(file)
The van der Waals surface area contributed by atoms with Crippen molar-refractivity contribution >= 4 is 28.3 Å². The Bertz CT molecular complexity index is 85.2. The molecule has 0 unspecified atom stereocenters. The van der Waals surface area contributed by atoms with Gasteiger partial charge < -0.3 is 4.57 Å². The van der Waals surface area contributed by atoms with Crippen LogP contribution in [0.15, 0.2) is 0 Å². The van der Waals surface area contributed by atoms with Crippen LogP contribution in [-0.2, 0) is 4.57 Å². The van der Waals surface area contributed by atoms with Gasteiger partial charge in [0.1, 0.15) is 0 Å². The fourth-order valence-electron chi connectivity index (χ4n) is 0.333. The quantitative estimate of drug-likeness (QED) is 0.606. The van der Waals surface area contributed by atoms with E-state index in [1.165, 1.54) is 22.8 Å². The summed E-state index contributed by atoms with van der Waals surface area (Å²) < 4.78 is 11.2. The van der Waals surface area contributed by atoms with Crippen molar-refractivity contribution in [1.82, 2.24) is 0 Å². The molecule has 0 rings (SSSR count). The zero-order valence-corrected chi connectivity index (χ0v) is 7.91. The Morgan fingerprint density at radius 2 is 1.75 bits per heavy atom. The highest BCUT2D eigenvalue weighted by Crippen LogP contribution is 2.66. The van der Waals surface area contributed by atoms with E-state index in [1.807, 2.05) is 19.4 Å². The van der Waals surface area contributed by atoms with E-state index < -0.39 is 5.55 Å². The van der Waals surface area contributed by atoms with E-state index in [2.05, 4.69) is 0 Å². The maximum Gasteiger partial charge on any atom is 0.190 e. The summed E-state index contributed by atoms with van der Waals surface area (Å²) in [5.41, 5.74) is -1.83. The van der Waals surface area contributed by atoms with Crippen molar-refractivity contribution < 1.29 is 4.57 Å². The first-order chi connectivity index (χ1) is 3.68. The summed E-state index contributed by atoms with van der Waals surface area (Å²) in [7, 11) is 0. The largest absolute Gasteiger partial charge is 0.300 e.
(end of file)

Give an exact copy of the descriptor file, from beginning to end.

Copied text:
The van der Waals surface area contributed by atoms with Crippen molar-refractivity contribution >= 4 is 28.3 Å². The Bertz CT molecular complexity index is 85.2. The molecule has 0 unspecified atom stereocenters. The van der Waals surface area contributed by atoms with Gasteiger partial charge < -0.3 is 4.57 Å². The van der Waals surface area contributed by atoms with Crippen LogP contribution in [0.15, 0.2) is 0 Å². The van der Waals surface area contributed by atoms with Crippen LogP contribution in [-0.2, 0) is 4.57 Å². The van der Waals surface area contributed by atoms with Gasteiger partial charge in [0.1, 0.15) is 0 Å². The fourth-order valence-electron chi connectivity index (χ4n) is 0.333. The quantitative estimate of drug-likeness (QED) is 0.606. The van der Waals surface area contributed by atoms with E-state index in [1.165, 1.54) is 22.8 Å². The summed E-state index contributed by atoms with van der Waals surface area (Å²) < 4.78 is 11.2. The van der Waals surface area contributed by atoms with Crippen molar-refractivity contribution in [1.82, 2.24) is 0 Å². The molecule has 0 rings (SSSR count). The zero-order valence-corrected chi connectivity index (χ0v) is 7.91. The Morgan fingerprint density at radius 2 is 1.75 bits per heavy atom. The highest BCUT2D eigenvalue weighted by Crippen LogP contribution is 2.66. The van der Waals surface area contributed by atoms with E-state index in [1.807, 2.05) is 19.4 Å². The van der Waals surface area contributed by atoms with E-state index < -0.39 is 5.55 Å². The van der Waals surface area contributed by atoms with E-state index in [2.05, 4.69) is 0 Å². The maximum Gasteiger partial charge on any atom is 0.190 e. The summed E-state index contributed by atoms with van der Waals surface area (Å²) in [5.41, 5.74) is -1.83. The van der Waals surface area contributed by atoms with Crippen molar-refractivity contribution < 1.29 is 4.57 Å². The first-order chi connectivity index (χ1) is 3.68. The summed E-state index contributed by atoms with van der Waals surface area (Å²) in [7, 11) is 0. The largest absolute Gasteiger partial charge is 0.300 e.